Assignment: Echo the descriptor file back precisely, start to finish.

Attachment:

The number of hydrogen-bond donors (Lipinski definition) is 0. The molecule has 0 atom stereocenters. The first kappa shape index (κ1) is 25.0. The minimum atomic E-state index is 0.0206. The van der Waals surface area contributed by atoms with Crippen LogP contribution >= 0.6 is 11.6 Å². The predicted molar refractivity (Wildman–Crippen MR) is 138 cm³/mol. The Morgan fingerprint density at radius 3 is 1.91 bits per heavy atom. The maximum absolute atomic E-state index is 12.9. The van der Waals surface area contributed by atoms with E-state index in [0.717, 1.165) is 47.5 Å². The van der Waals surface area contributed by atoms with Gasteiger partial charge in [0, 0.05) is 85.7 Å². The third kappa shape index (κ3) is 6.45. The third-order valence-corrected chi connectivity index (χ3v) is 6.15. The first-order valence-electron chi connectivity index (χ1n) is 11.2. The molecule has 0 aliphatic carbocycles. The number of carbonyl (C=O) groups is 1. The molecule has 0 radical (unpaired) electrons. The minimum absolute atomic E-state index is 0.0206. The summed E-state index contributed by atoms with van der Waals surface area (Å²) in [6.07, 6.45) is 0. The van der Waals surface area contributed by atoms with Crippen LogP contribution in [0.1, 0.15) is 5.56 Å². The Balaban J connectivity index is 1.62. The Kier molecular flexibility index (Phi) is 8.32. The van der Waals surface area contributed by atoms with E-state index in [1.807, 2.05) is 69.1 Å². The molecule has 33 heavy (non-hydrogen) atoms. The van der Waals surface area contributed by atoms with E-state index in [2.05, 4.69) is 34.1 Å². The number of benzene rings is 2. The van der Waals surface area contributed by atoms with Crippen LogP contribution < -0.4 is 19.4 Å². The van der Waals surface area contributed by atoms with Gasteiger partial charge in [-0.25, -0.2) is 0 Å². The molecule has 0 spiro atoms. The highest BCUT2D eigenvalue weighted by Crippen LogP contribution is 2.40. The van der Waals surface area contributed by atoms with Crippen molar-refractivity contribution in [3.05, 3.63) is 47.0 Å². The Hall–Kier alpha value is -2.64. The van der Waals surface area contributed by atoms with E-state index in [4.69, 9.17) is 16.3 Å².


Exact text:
The number of hydrogen-bond donors (Lipinski definition) is 0. The molecule has 0 atom stereocenters. The first kappa shape index (κ1) is 25.0. The minimum atomic E-state index is 0.0206. The van der Waals surface area contributed by atoms with Crippen LogP contribution >= 0.6 is 11.6 Å². The predicted molar refractivity (Wildman–Crippen MR) is 138 cm³/mol. The Morgan fingerprint density at radius 3 is 1.91 bits per heavy atom. The maximum absolute atomic E-state index is 12.9. The van der Waals surface area contributed by atoms with E-state index in [0.717, 1.165) is 47.5 Å². The van der Waals surface area contributed by atoms with Gasteiger partial charge in [0, 0.05) is 85.7 Å². The third kappa shape index (κ3) is 6.45. The third-order valence-corrected chi connectivity index (χ3v) is 6.15. The first-order valence-electron chi connectivity index (χ1n) is 11.2. The molecule has 0 aliphatic carbocycles. The number of carbonyl (C=O) groups is 1. The molecule has 0 radical (unpaired) electrons. The minimum absolute atomic E-state index is 0.0206. The summed E-state index contributed by atoms with van der Waals surface area (Å²) in [6.07, 6.45) is 0. The van der Waals surface area contributed by atoms with Crippen LogP contribution in [0.1, 0.15) is 5.56 Å². The Balaban J connectivity index is 1.62. The Kier molecular flexibility index (Phi) is 8.32. The van der Waals surface area contributed by atoms with E-state index in [1.807, 2.05) is 69.1 Å². The molecule has 33 heavy (non-hydrogen) atoms. The van der Waals surface area contributed by atoms with E-state index in [2.05, 4.69) is 34.1 Å². The number of benzene rings is 2. The van der Waals surface area contributed by atoms with Crippen LogP contribution < -0.4 is 19.4 Å². The van der Waals surface area contributed by atoms with Gasteiger partial charge in [-0.25, -0.2) is 0 Å². The molecule has 0 spiro atoms. The highest BCUT2D eigenvalue weighted by Crippen LogP contribution is 2.40. The van der Waals surface area contributed by atoms with Crippen molar-refractivity contribution in [3.05, 3.63) is 47.0 Å². The Hall–Kier alpha value is -2.64. The van der Waals surface area contributed by atoms with E-state index in [4.69, 9.17) is 16.3 Å².